Today at LexBlog, we launched a new publication built with the MVP of a new offering that will come out later this year. The publication is called 99 Park Row, named after the building address that served as the offices of an influential daily newspaper in New York City at the time and one Mr. Joseph Pulitzer. It’s a new channel for us to share what we’re seeing, thinking, and doing—a request that we’ve heard repeatedly in our user research.
For me, this project has been an opportunity to put my imprint on the LexBlog brand and product line—Bringing twenty years of personal blogging experience and even more design experience to bear. I have enjoyed every minute of designing the product and the 99 Park Row version. There are elements of the new LexBlog brand in this design that I can’t wait to show off later in the year.
Until then, one feature to note is the use of Sole Text. In the rebrand of LexBlog, I knew that to elevate the brand, we needed a new typeface designed for editorial purposes. And I wanted to find a family that isn’t overused like Tiempos. I will find a reason to use Guardian Egyptian (one of my all-time favorites), but I felt that LexBlog deserves something relatively undiscovered.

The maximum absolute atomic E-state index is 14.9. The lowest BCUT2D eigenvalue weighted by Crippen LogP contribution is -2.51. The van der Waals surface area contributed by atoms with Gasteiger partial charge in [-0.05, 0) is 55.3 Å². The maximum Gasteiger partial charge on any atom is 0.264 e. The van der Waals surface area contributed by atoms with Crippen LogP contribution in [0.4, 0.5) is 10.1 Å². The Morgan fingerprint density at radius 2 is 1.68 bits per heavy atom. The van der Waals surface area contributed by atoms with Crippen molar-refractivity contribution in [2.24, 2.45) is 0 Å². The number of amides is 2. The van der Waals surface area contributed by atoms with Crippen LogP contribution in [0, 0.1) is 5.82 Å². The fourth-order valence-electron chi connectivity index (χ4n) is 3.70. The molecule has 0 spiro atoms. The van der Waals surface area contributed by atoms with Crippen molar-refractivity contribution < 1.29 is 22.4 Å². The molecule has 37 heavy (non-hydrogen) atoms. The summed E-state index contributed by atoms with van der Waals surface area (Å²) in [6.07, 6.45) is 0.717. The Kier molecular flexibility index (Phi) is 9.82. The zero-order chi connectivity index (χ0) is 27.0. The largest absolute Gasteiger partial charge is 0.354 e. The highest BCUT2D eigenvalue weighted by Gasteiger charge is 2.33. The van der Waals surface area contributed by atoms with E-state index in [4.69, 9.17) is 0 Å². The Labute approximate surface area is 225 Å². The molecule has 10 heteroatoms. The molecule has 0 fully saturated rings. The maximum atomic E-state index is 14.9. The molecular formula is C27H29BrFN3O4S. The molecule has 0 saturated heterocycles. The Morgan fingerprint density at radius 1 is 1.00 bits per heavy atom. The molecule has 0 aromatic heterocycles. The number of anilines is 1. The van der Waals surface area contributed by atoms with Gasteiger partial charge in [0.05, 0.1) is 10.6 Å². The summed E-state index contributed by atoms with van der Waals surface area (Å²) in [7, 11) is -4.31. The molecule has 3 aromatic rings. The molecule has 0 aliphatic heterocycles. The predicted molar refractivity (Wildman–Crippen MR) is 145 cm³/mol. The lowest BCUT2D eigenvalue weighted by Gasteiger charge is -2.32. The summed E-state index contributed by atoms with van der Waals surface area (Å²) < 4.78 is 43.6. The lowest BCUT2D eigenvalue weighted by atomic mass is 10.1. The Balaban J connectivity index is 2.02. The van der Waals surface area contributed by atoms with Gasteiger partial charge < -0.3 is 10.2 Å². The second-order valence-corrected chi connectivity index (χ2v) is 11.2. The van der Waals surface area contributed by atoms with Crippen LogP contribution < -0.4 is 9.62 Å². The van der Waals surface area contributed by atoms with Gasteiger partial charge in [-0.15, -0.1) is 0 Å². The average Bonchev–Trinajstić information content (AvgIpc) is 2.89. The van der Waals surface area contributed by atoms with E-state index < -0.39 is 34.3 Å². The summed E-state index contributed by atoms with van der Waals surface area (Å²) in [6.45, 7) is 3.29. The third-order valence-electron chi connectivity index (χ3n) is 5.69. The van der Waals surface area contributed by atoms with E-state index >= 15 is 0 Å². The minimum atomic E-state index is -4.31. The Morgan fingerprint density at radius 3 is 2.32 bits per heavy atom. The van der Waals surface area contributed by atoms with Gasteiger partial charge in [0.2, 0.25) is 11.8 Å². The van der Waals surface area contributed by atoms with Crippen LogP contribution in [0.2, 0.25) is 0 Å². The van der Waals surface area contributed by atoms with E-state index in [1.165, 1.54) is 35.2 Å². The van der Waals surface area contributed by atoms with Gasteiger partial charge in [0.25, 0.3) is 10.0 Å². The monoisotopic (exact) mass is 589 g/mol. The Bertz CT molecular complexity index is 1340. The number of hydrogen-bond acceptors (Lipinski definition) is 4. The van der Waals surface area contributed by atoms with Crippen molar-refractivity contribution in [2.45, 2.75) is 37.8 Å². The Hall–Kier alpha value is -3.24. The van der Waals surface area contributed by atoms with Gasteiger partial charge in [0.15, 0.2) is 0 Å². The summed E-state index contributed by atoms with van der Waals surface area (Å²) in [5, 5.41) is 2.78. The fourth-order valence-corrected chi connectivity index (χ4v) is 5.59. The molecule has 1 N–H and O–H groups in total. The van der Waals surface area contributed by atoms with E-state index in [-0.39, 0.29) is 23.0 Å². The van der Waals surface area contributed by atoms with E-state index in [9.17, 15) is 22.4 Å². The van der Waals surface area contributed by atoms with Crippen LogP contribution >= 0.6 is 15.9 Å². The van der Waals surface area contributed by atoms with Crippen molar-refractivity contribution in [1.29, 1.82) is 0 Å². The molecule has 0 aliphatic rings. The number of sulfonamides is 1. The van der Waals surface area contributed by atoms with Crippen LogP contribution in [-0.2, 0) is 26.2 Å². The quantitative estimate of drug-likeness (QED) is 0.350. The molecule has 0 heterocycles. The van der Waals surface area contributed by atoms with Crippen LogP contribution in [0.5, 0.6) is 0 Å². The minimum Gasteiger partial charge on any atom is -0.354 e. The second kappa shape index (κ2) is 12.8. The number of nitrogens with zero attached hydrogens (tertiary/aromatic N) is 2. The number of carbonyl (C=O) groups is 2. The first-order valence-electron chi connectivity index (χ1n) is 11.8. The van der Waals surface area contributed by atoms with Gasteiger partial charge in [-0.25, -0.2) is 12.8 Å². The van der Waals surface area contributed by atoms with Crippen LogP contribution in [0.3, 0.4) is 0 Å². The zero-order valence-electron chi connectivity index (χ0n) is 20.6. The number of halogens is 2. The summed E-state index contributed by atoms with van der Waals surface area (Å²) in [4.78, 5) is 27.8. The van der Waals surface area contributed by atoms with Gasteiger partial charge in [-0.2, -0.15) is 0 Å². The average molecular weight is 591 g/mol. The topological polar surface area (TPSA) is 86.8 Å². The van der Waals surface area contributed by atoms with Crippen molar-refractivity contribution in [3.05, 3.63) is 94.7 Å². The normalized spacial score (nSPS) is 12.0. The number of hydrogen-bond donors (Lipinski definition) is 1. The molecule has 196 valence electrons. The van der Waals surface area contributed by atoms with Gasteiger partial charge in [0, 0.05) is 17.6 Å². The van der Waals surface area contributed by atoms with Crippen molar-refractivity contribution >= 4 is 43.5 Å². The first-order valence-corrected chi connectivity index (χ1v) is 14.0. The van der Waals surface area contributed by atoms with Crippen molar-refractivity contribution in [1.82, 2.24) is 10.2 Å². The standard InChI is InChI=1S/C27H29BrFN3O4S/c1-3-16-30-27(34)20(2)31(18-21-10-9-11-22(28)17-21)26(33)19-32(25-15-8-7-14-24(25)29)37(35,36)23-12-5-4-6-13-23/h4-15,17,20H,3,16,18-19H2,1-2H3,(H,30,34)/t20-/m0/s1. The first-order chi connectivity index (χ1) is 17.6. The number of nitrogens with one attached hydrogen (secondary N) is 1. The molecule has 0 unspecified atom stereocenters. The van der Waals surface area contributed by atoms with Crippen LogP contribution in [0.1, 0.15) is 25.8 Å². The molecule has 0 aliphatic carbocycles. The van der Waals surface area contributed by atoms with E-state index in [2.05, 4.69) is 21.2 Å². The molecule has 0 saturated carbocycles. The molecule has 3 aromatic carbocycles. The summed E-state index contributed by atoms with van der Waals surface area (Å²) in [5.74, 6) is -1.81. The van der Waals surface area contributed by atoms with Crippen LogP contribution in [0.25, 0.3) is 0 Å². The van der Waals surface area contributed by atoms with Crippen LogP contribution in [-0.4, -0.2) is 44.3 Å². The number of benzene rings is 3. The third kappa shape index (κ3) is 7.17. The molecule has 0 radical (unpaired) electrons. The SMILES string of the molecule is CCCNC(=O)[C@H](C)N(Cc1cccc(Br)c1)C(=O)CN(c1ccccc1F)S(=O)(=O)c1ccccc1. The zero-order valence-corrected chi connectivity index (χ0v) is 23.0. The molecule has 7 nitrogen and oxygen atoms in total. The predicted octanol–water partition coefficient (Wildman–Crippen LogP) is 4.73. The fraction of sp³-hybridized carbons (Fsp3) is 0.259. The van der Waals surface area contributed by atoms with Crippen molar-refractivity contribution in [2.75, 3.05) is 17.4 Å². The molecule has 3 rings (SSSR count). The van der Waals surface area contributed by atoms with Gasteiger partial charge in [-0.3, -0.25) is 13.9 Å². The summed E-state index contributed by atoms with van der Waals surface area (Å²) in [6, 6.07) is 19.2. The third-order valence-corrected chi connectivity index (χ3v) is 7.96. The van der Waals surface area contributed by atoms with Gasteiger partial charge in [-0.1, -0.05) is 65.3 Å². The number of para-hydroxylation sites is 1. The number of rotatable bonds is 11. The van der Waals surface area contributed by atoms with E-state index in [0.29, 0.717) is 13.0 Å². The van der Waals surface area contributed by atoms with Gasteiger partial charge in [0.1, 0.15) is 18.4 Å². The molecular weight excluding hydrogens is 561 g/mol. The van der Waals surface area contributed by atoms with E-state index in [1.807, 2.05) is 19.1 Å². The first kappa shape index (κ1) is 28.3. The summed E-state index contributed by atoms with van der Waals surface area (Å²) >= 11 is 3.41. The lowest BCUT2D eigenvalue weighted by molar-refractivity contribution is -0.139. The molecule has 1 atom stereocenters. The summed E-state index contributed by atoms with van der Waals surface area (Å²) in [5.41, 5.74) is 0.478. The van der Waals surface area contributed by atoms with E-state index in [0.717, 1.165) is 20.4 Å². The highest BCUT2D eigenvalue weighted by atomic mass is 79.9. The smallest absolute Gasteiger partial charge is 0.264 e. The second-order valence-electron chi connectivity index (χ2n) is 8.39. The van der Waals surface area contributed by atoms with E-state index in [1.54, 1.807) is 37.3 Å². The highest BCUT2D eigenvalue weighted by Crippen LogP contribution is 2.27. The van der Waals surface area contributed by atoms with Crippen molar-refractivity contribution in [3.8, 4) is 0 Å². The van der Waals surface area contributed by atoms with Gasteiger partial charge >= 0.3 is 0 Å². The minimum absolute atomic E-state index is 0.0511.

When I came upon Sole Serif, I felt pretty confident it was the type family I set out to find. Sole is designed by Luciano Perondi, chief designer for the Italian foundry Cooperativa Anonima Servizi Tipografici (CAST). It is a “newspaper face with features relating to book typography.” The typeface features a tall x-height, roundish features, and calligraphic terminations to provide a better reading experience. For contrast and function, I brought in FS Millbank, a typeface from FontShop designed by Stuart de Rozario specifically for wayfinding. So far, I think it works well because we use it sparingly for subheads and navigation—neither of which are heavy elements on the page.
A second feature to point out is something new to me, but I’m having fun with the illustrations. Our intent is not to create unique imagery for every post but to build up a library of these images we can reuse. I’ve made five of them so far, and I’m already thinking about how we might channel Joshua Davis and employ a system that will help generate these images for us. Eye magazine did something similar for the cover of issue 94, and it turned out pretty rad.
It has been a lot of fun to get back into some form of editorial design. And we still have a long way to go before all of the design work is complete! There are more publications on more platforms to design. Until then, I’m going to take a step back and enjoy where the body of work is at this point and this awesome achievement by my new team. More to come!